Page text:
Food Friday: Pie Alert!


News flash! Run out this very minute and get your pumpkin for Thanksgiving! I have just read that there will be a national pumpkin shortage soon because of a very wet spring growing season. (I have also read that this is practically an annual event…) Libby’s will be running short, and will not ship any more cans of pumpkin goo after the early part of November, until next year’s harvest.–finance.html

Stock up now or start making other plans for Thanksgiving.

We haven’t had pumpkin pie for Thanksgiving in a very long time, because Mr. Friday isn’t fond of it. But the Pouting Princess chimed in recently to say that she likes pumpkin pie. I guess I can thank college cafeteria experiences for opening up vast avenues of food possibilities for the young. So we will have a pumpkin pie this year, as well as the traditional and festive Key Lime pie and chocolate pudding pie.

Pies are eminently versatile and are suitable for many occasions. They are perfect one-dish meals, or they can be dessert. We once knew people who did not like cake, so they would have pies to celebrate family birthdays. Very odd, indeed. How can you not like cake?

We had chicken potpie last night. It was warm and comforting after a long day in the art salt mines, banging my head against the computer screen, and walking the indefatigable dog for five and a half miles. When Mr. Friday came home there was the homey scent of baking in the air, that wasn’t redolent of wet dog and leaves and artistic angst. Putting the pie together was relaxing and enjoyable, unlike some of the nights when I can barely flip a hamburger. There is nothing quite so satisfying as crimping a little piecrust to give one a sense of purpose and accomplishment. It is not quite nirvana, but I did feel a little smug when I took the gleaming, honey-colored pie out of the oven.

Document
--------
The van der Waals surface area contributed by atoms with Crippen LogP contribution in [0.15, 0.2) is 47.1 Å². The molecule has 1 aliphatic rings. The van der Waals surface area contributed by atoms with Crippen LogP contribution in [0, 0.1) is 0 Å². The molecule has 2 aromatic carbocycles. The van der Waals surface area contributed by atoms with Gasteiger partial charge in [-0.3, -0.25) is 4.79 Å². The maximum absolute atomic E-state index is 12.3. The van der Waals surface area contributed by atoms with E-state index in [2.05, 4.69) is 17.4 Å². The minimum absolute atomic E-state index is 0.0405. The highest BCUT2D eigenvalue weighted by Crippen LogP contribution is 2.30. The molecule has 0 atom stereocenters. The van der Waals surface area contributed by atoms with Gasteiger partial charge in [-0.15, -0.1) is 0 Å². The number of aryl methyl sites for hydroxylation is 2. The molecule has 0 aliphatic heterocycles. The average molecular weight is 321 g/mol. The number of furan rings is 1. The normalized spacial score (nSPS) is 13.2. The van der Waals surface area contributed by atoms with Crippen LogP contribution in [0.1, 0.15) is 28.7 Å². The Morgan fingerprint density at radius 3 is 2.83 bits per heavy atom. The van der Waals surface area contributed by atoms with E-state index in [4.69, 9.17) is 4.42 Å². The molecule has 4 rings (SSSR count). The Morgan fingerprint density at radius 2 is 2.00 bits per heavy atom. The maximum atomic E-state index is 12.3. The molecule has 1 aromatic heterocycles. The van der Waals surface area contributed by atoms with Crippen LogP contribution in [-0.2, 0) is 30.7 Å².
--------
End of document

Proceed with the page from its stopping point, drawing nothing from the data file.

In my youth my mother would bake lemon meringue pies and Key Lime pies from powdered Jell-o mixes. I was pretty sure that Key Lime pie was supposed to be Day Glo chartreuse. Travel is wonderfully educational. The Tall One was a camp counselor in the Florida Keys one summer, and we were introduced to real Key Lime pie. Which is not chartreuse, and is not covered with a fussy many-peaked meringue as prepared by my sainted mother. Key Lime pie, made with real Key Lime Juice, is sort of pale yellow (in a glaucous way), and is dressed with a smackeral of whipped cream. And it has a graham cracker crust – not flour and butter rolled out to circular perfection and crimped with a fork. What an amazing and varied world of pie experiences there is! And how tasty is nostalgia?

As there are precious little cupcakeries, there are places that specialize in pies. I fell into the Little Pie Company website yesterday.
While watching their charming little infomercial I suddenly wanted to hand toss cinnamon coated apple slices in a huge stainless steel bowl, and bake half a dozen pies. Maybe I will surprise Mr. Friday with an apple pie on Friday night, and not the customary weekly pizza pie!